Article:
Canadian home-buyers now subject to increased down payments

August 16th, 2016 by Florendo Llameg

Since February 15, 2016 home-buyers in Canada have been subject to larger down payments for properties between $500,000 and $1 million. The changes were the federal government’s attempt to settle Canada’s high demand real estate markets. Home-buyers are now required to put a down payment of at least 10 per cent on any amount of […]

 

Employers: A shining example of how not to treat your e …

August 5th, 2016 by Marty Rabinovitch and

Unfortunately, reasonable accommodation for employees in the workplace continues to be the source of significant litigation and even today we continue to see outrageous examples of employers behaving badly. A prime example of employer misconduct for failing to accommodate and providing reasonable notice is the case of Strudwick v Applied Consumer & Clinical Evaluations Inc. […]

 

Joint Ownership and Estate Planning

July 28th, 2016 by Alleen Sakarian

Estate planning can sometimes feel like an overwhelming experience, but with some guidance and professional advice, it does not have to be. A good starting point is to identify your goals with respect to passing your assets on to beneficiaries., Estate Administration Tax is a common concern among many testators (calculated at approximately 1.5% of […]

 

The Supreme Court of Canada’s take on unjust dismissa …

July 21st, 2016 by Marty Rabinovitch

Canada’s highest court rules that amount of severance cannot change whether a dismissal is “unjust” in Wilson v Atomic Energy of Canada Ltd. (2016) True or false?  An employer can dismiss an employee for any reason, as long as they provide notice or pay in lieu of notice, and as long as the reason for […]

 

Workplace Accommodation Has Limits

July 14th, 2016 by Marty Rabinovitch

In Pourasadi v Bentley Leathers Inc., the Human Rights Tribunal found that accommodating a store manager by permitting the employee not to assist customers was not required, since assisting customers was an essential duty of her position. Many are familiar with the concept of an employer’s duty to accommodate disabled employees under Ontario’s Human Rights […]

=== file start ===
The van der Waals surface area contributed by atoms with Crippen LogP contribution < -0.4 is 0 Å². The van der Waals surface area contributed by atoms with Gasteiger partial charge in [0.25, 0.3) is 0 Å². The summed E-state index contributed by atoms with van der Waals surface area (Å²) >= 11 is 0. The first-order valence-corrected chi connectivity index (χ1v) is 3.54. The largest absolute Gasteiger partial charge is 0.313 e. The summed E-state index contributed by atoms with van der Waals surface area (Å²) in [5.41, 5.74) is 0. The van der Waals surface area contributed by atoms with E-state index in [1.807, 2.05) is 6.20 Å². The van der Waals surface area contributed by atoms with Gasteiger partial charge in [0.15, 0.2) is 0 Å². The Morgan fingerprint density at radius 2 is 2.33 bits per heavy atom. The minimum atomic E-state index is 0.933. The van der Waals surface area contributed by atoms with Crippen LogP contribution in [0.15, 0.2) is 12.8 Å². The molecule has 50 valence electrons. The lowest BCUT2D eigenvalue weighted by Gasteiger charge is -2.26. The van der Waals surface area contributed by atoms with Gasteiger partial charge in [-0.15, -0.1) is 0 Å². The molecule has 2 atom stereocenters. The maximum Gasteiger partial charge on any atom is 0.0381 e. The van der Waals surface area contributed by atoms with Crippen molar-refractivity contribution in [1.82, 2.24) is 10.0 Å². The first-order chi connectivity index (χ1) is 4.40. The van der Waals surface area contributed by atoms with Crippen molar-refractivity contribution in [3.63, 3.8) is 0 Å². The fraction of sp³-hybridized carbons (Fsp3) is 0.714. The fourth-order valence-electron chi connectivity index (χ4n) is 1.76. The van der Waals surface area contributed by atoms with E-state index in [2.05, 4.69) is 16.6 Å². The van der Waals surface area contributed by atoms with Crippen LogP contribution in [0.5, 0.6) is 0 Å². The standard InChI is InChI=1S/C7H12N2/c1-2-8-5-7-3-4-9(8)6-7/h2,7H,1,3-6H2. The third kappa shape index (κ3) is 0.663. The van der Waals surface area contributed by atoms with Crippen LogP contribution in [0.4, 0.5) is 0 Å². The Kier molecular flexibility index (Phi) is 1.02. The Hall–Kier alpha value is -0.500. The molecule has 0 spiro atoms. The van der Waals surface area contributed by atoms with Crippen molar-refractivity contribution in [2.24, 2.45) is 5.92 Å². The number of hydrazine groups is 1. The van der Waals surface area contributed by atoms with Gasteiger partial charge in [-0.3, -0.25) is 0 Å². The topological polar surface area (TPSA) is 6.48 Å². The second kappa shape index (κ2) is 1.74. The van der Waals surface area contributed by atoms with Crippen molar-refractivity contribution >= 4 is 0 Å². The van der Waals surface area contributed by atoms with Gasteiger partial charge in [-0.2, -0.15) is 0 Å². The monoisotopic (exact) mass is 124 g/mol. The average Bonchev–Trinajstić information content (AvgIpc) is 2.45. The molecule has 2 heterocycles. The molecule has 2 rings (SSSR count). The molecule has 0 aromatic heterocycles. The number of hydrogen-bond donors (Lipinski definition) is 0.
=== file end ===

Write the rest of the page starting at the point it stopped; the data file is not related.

Sending a Signal to Harassment Perpetrators and Employe …

July 12th, 2016 by Marty Rabinovitch

In Silvera v Olympia Jewellery Corporation, the court awarded over $300,000 in damages for wrongful dismissal, sexual and racial harassment and sexual assault to an employee. After a life of hardship, Michelle Silvera had begun to turn her life around. Originally from Jamaica, Michelle did not live with her mother or stepfather until she immigrated […]

 

Forcing directors to take condo-management courses

July 5th, 2016 by Florendo Llameg

Bill 106, also known as the Protecting Condominium Owners Act, 2015 received Royal Assent on December 3, 2015 after being passed by the Ontario legislature. Bill 106 addresses various areas needing reform such as:  improved dispute resolution, stronger consumer protection, more transparent condo finances, greater openness and accountability in governance, condo manager licensing and regulation. […]

 

Can I Get Retroactive Child Support if I am No Longer a …

June 22nd, 2016 by John Schuman and Ira Marcovitch

In Ontario, child support is governed by a combination of the Family Law Act, the Divorce Act, and the Child Support Guidelines. Under both the Family Law Act and the Divorce Act, parents have an obligation to support their children. When parents separate, this obligation usually takes the form of child support. You should listen […]

 

Child support from a parent who lives the high-life  …

June 20th, 2016 by John Schuman

“My spouse lives the high-life, but reports almost nothing on their tax return. Does that mean they pay almost no child support to?” John Schuman, head of the Family Law department at Devry Smith Frank LLP, answers this question many clients deal with and ask. Watch the video to learn more about this Child Support. […]

 
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